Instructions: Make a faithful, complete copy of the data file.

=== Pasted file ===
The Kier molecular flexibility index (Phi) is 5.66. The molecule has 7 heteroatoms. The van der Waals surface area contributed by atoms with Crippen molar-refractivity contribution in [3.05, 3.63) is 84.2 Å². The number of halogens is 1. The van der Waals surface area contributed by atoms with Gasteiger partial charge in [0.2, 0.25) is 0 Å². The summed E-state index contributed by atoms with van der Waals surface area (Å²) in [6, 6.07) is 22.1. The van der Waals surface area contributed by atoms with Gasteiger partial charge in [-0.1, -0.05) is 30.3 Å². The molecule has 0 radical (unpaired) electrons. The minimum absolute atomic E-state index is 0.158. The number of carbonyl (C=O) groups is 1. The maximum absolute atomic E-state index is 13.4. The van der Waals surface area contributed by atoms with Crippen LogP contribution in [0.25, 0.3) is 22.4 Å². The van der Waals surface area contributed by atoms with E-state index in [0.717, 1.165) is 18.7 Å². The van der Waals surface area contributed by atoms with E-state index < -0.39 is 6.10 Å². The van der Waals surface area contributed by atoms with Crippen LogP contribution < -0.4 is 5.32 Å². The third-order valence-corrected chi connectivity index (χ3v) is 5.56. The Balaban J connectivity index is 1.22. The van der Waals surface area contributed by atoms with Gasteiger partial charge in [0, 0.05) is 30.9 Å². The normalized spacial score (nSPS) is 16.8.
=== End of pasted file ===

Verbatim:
The Kier molecular flexibility index (Phi) is 5.66. The molecule has 7 heteroatoms. The van der Waals surface area contributed by atoms with Crippen molar-refractivity contribution in [3.05, 3.63) is 84.2 Å². The number of halogens is 1. The van der Waals surface area contributed by atoms with Gasteiger partial charge in [0.2, 0.25) is 0 Å². The summed E-state index contributed by atoms with van der Waals surface area (Å²) in [6, 6.07) is 22.1. The van der Waals surface area contributed by atoms with Gasteiger partial charge in [-0.1, -0.05) is 30.3 Å². The molecule has 0 radical (unpaired) electrons. The minimum absolute atomic E-state index is 0.158. The number of carbonyl (C=O) groups is 1. The maximum absolute atomic E-state index is 13.4. The van der Waals surface area contributed by atoms with Crippen LogP contribution in [0.25, 0.3) is 22.4 Å². The van der Waals surface area contributed by atoms with E-state index in [0.717, 1.165) is 18.7 Å². The van der Waals surface area contributed by atoms with E-state index < -0.39 is 6.10 Å². The van der Waals surface area contributed by atoms with Crippen LogP contribution < -0.4 is 5.32 Å². The third-order valence-corrected chi connectivity index (χ3v) is 5.56. The Balaban J connectivity index is 1.22. The van der Waals surface area contributed by atoms with Gasteiger partial charge in [0, 0.05) is 30.9 Å². The normalized spacial score (nSPS) is 16.8.